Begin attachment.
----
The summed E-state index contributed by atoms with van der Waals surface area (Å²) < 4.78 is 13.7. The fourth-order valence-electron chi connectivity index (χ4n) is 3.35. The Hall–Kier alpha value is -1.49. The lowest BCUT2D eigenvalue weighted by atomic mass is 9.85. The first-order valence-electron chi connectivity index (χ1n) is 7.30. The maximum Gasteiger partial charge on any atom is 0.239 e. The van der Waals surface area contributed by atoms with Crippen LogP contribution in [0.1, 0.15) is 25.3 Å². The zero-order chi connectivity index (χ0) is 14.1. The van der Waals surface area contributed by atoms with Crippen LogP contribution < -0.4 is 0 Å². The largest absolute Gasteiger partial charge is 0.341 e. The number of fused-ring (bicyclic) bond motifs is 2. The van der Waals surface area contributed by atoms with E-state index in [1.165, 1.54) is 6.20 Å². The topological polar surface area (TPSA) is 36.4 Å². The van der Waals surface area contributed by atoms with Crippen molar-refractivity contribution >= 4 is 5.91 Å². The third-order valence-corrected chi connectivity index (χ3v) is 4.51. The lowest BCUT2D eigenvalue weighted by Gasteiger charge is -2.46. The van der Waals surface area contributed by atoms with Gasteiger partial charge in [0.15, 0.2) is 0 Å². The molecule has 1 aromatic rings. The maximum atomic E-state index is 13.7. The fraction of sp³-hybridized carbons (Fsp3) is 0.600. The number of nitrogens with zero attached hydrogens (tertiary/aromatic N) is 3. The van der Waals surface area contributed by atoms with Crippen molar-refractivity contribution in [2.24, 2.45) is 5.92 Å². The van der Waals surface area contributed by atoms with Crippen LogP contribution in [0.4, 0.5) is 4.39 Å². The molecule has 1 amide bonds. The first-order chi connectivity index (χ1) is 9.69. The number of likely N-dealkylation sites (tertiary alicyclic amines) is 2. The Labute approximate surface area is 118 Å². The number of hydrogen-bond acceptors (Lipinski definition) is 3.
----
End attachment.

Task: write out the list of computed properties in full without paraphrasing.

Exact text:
The summed E-state index contributed by atoms with van der Waals surface area (Å²) < 4.78 is 13.7. The fourth-order valence-electron chi connectivity index (χ4n) is 3.35. The Hall–Kier alpha value is -1.49. The lowest BCUT2D eigenvalue weighted by atomic mass is 9.85. The first-order valence-electron chi connectivity index (χ1n) is 7.30. The maximum Gasteiger partial charge on any atom is 0.239 e. The van der Waals surface area contributed by atoms with Crippen LogP contribution in [0.1, 0.15) is 25.3 Å². The zero-order chi connectivity index (χ0) is 14.1. The van der Waals surface area contributed by atoms with Crippen LogP contribution < -0.4 is 0 Å². The largest absolute Gasteiger partial charge is 0.341 e. The number of fused-ring (bicyclic) bond motifs is 2. The van der Waals surface area contributed by atoms with E-state index in [1.165, 1.54) is 6.20 Å². The topological polar surface area (TPSA) is 36.4 Å². The van der Waals surface area contributed by atoms with Crippen molar-refractivity contribution >= 4 is 5.91 Å². The third-order valence-corrected chi connectivity index (χ3v) is 4.51. The lowest BCUT2D eigenvalue weighted by Gasteiger charge is -2.46. The van der Waals surface area contributed by atoms with Gasteiger partial charge in [0.15, 0.2) is 0 Å². The molecule has 1 aromatic rings. The maximum atomic E-state index is 13.7. The fraction of sp³-hybridized carbons (Fsp3) is 0.600. The number of nitrogens with zero attached hydrogens (tertiary/aromatic N) is 3. The van der Waals surface area contributed by atoms with Crippen molar-refractivity contribution in [2.24, 2.45) is 5.92 Å². The van der Waals surface area contributed by atoms with Crippen LogP contribution in [0.4, 0.5) is 4.39 Å². The molecule has 1 amide bonds. The first-order chi connectivity index (χ1) is 9.69. The number of likely N-dealkylation sites (tertiary alicyclic amines) is 2. The Labute approximate surface area is 118 Å². The number of hydrogen-bond acceptors (Lipinski definition) is 3.